May
04

The Leader’s Opportunity

by  Chris Edmonds  |  Leadership Development
The Leader’s Opportunity

If you were to boil “effective leadership” down to three core concepts, what would they be?

As I engage with senior leaders to learn how they view leadership, the concepts they provide are almost exclusively financial metrics. The most popular responses include “hit the numbers,” “exceed budgeted nets,” and “deliver what our customers need, profitably.”

Those are all good things. Financial success helps your enterprise sustain itself. Delivering on promised results and profits will rarely be a bad thing for a leader to accomplish.

Isn’t it interesting, though, that proven benefits like boosting employee engagement or creating a safe, inspiring work environment or treating everyone with trust, respect, and dignity don’t make the “top list”?

The quality of workplace relationships matters. The research is undeniable. Talented, engaged employees who feel valued and respected generate consistent results, WOW customers, and treat others with dignity, every day. That’s a desirable mix: engaged players, consistent results, great service, and civil treatment.

Leaders have the opportunity – or more specifically, the responsibility – to create something more than a “results at any cost” workplace.

Here’s my take on the three core concepts of effective leadership.

Context.
Leaders must set the context for the work team members do. Beyond “making money” or “finishing projects,” what is the meaningful outcome of the work? How do customers benefit? Do your products and services help improve the quality of life of customers? How does your community benefit? Are some profits set aside for community service projects or supporting a local charity? Is time set aside regularly – say, once a quarter – so employees can volunteer to build bicycles for needy children or help paint an elderly resident’s home? When leaders promote and engage in these discussions and activities, they help create meaning and significance beyond results.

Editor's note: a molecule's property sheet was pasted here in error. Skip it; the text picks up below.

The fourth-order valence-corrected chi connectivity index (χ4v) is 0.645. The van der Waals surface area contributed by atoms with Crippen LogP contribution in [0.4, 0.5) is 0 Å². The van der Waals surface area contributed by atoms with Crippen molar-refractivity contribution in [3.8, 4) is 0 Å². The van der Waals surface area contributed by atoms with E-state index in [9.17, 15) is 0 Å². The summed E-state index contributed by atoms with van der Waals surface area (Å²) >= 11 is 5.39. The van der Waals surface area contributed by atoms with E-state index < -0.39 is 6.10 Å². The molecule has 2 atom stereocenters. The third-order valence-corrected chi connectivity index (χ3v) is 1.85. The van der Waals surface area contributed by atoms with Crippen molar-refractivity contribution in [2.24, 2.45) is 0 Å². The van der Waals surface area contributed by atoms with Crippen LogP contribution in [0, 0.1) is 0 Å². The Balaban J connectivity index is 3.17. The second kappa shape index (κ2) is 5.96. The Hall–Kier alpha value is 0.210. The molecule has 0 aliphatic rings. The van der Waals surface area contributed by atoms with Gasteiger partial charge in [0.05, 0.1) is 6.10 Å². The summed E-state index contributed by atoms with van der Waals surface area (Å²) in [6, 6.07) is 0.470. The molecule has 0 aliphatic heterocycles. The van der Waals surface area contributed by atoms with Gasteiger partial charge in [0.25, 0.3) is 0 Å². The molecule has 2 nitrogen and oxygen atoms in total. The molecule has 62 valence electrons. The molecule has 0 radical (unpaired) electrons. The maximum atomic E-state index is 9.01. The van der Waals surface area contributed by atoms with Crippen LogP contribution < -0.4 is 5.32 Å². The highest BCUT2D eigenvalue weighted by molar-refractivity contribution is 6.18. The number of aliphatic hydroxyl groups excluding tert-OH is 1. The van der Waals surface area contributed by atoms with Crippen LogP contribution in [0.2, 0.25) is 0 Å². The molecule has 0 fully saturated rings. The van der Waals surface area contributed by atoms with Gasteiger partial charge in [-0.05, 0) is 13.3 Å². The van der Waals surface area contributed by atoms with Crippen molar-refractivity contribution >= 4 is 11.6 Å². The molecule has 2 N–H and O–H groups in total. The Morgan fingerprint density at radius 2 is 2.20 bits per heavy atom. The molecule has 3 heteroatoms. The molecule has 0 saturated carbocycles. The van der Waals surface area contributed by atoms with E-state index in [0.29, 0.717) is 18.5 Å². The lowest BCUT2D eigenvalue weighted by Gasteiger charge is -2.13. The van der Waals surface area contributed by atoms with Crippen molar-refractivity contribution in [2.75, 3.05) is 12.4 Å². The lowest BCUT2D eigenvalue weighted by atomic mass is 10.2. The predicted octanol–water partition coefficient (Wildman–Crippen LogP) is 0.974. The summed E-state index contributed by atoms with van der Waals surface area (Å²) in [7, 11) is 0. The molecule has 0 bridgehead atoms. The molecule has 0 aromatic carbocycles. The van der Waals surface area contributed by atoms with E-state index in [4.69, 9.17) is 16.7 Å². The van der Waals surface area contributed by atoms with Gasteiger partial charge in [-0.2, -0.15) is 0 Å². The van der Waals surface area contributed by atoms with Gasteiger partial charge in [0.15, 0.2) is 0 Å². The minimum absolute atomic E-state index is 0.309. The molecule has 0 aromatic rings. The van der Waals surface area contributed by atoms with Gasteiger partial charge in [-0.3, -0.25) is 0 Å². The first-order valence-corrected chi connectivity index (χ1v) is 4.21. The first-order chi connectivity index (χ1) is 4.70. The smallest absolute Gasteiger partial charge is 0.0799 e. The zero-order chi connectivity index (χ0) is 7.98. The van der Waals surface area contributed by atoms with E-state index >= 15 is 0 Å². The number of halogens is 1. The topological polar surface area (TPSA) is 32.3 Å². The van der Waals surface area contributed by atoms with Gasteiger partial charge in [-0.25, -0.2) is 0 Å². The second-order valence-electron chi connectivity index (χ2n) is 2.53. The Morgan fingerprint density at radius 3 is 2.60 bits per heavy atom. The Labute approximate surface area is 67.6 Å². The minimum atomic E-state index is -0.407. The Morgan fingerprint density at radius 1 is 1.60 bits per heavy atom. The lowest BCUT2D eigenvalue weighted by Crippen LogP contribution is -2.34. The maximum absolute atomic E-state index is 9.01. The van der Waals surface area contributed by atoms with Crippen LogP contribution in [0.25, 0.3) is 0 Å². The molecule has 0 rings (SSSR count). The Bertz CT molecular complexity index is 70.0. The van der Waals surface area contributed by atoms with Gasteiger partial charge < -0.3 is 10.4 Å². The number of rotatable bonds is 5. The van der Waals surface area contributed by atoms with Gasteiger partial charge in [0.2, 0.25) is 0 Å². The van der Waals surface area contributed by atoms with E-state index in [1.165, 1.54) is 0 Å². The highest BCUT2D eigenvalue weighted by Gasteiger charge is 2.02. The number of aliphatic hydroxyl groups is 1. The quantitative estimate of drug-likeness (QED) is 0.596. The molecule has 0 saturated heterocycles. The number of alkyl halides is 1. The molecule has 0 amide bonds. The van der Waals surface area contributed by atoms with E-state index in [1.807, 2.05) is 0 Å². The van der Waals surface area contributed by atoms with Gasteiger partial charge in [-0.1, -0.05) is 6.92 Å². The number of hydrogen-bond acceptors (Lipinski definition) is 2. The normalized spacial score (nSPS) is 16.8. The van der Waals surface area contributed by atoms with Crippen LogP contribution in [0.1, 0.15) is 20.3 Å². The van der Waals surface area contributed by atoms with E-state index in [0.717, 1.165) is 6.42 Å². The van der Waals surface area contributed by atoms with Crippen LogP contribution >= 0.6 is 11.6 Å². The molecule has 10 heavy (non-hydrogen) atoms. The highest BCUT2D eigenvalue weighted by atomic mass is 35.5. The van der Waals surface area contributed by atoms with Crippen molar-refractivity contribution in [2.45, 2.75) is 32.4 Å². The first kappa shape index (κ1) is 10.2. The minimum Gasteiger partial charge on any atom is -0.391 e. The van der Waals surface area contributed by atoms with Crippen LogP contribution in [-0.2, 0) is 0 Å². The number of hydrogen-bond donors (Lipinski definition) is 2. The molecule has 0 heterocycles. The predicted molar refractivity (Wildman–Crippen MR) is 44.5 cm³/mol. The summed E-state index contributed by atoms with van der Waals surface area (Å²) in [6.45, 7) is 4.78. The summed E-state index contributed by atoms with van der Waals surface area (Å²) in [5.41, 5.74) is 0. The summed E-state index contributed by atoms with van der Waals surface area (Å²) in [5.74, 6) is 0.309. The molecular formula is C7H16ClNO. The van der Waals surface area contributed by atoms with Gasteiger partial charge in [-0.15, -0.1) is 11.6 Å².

Commitment.
Team leaders and team members have responsibilities, too. They embrace goals, tasks, and projects and commit to completing them “on time and under budget.” Talent and enthusiasm must be aligned to performance expectations as well as to treating others according to your team or company values and behaviors. Every member of the organization must build relationships, extend networks, and offer desired solutions so that performance expectations are realized. Leaders must clarify expectations and secure everyone’s commitment to deliver on their performance promises, kindly.

Consequences.
When you read that term, I know what you’re thinking: “Uh, oh. Someone’s in trouble!” The reality is that leaders need to be prompt with positive consequences as well as negative consequences. When people exceed expectations, when they go above and beyond to proactively solve problems or wow customers, leaders must promptly recognize them. Praise and encourage players when they do the right things the right way!